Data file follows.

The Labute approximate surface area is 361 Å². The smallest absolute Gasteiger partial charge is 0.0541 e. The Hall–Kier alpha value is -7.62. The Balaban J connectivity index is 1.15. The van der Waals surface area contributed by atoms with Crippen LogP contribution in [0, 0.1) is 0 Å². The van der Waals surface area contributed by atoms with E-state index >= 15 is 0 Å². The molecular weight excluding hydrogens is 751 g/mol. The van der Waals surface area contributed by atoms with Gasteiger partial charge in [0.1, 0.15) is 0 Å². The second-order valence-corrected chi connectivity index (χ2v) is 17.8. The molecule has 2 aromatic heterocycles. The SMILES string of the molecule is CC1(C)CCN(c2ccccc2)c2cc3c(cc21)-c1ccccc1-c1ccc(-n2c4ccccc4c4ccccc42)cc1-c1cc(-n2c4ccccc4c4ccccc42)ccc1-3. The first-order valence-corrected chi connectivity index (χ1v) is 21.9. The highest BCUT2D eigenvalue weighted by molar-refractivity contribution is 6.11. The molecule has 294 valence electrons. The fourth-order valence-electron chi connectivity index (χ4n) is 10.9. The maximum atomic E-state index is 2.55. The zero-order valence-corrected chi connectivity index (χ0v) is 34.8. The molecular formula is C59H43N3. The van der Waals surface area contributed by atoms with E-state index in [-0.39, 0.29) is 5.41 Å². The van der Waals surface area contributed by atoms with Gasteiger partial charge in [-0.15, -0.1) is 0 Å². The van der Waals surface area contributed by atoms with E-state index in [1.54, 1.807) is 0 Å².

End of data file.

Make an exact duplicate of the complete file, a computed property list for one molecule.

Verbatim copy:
The Labute approximate surface area is 361 Å². The smallest absolute Gasteiger partial charge is 0.0541 e. The Hall–Kier alpha value is -7.62. The Balaban J connectivity index is 1.15. The van der Waals surface area contributed by atoms with Crippen LogP contribution in [0, 0.1) is 0 Å². The van der Waals surface area contributed by atoms with E-state index >= 15 is 0 Å². The molecular weight excluding hydrogens is 751 g/mol. The van der Waals surface area contributed by atoms with Gasteiger partial charge in [0.1, 0.15) is 0 Å². The second-order valence-corrected chi connectivity index (χ2v) is 17.8. The molecule has 2 aromatic heterocycles. The SMILES string of the molecule is CC1(C)CCN(c2ccccc2)c2cc3c(cc21)-c1ccccc1-c1ccc(-n2c4ccccc4c4ccccc42)cc1-c1cc(-n2c4ccccc4c4ccccc42)ccc1-3. The first-order valence-corrected chi connectivity index (χ1v) is 21.9. The highest BCUT2D eigenvalue weighted by molar-refractivity contribution is 6.11. The molecule has 294 valence electrons. The fourth-order valence-electron chi connectivity index (χ4n) is 10.9. The maximum atomic E-state index is 2.55. The zero-order valence-corrected chi connectivity index (χ0v) is 34.8. The molecular formula is C59H43N3. The van der Waals surface area contributed by atoms with E-state index in [-0.39, 0.29) is 5.41 Å². The van der Waals surface area contributed by atoms with Gasteiger partial charge in [-0.15, -0.1) is 0 Å². The van der Waals surface area contributed by atoms with E-state index in [1.54, 1.807) is 0 Å².